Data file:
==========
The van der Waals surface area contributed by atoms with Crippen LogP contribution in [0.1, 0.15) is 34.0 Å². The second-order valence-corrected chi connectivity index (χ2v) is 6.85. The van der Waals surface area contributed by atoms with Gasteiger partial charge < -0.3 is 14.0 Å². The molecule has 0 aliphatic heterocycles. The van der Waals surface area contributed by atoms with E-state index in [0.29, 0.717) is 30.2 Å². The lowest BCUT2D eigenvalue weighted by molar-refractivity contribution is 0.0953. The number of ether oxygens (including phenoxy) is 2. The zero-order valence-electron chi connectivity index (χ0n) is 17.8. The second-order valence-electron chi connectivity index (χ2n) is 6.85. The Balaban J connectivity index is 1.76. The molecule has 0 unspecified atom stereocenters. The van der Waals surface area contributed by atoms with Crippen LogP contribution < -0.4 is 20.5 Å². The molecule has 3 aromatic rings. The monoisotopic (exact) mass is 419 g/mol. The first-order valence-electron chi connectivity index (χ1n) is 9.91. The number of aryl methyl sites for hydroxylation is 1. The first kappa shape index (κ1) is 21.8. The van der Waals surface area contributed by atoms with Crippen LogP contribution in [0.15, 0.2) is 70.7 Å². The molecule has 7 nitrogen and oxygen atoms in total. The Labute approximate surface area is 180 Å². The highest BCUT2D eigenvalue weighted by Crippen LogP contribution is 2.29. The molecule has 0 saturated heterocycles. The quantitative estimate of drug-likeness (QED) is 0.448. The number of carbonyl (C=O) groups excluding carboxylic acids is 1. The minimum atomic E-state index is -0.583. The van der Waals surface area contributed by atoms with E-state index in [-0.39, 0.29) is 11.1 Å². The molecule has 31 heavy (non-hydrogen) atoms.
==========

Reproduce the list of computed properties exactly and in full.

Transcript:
The van der Waals surface area contributed by atoms with Crippen LogP contribution in [0.1, 0.15) is 34.0 Å². The second-order valence-corrected chi connectivity index (χ2v) is 6.85. The van der Waals surface area contributed by atoms with Gasteiger partial charge < -0.3 is 14.0 Å². The molecule has 0 aliphatic heterocycles. The van der Waals surface area contributed by atoms with E-state index in [0.29, 0.717) is 30.2 Å². The lowest BCUT2D eigenvalue weighted by molar-refractivity contribution is 0.0953. The number of ether oxygens (including phenoxy) is 2. The zero-order valence-electron chi connectivity index (χ0n) is 17.8. The second-order valence-electron chi connectivity index (χ2n) is 6.85. The Balaban J connectivity index is 1.76. The molecule has 0 unspecified atom stereocenters. The van der Waals surface area contributed by atoms with Crippen LogP contribution < -0.4 is 20.5 Å². The molecule has 3 aromatic rings. The monoisotopic (exact) mass is 419 g/mol. The first-order valence-electron chi connectivity index (χ1n) is 9.91. The number of aryl methyl sites for hydroxylation is 1. The first kappa shape index (κ1) is 21.8. The van der Waals surface area contributed by atoms with Crippen LogP contribution in [0.15, 0.2) is 70.7 Å². The molecule has 7 nitrogen and oxygen atoms in total. The Labute approximate surface area is 180 Å². The highest BCUT2D eigenvalue weighted by Crippen LogP contribution is 2.29. The molecule has 0 saturated heterocycles. The quantitative estimate of drug-likeness (QED) is 0.448. The number of carbonyl (C=O) groups excluding carboxylic acids is 1. The minimum atomic E-state index is -0.583. The van der Waals surface area contributed by atoms with E-state index in [-0.39, 0.29) is 11.1 Å². The molecule has 31 heavy (non-hydrogen) atoms.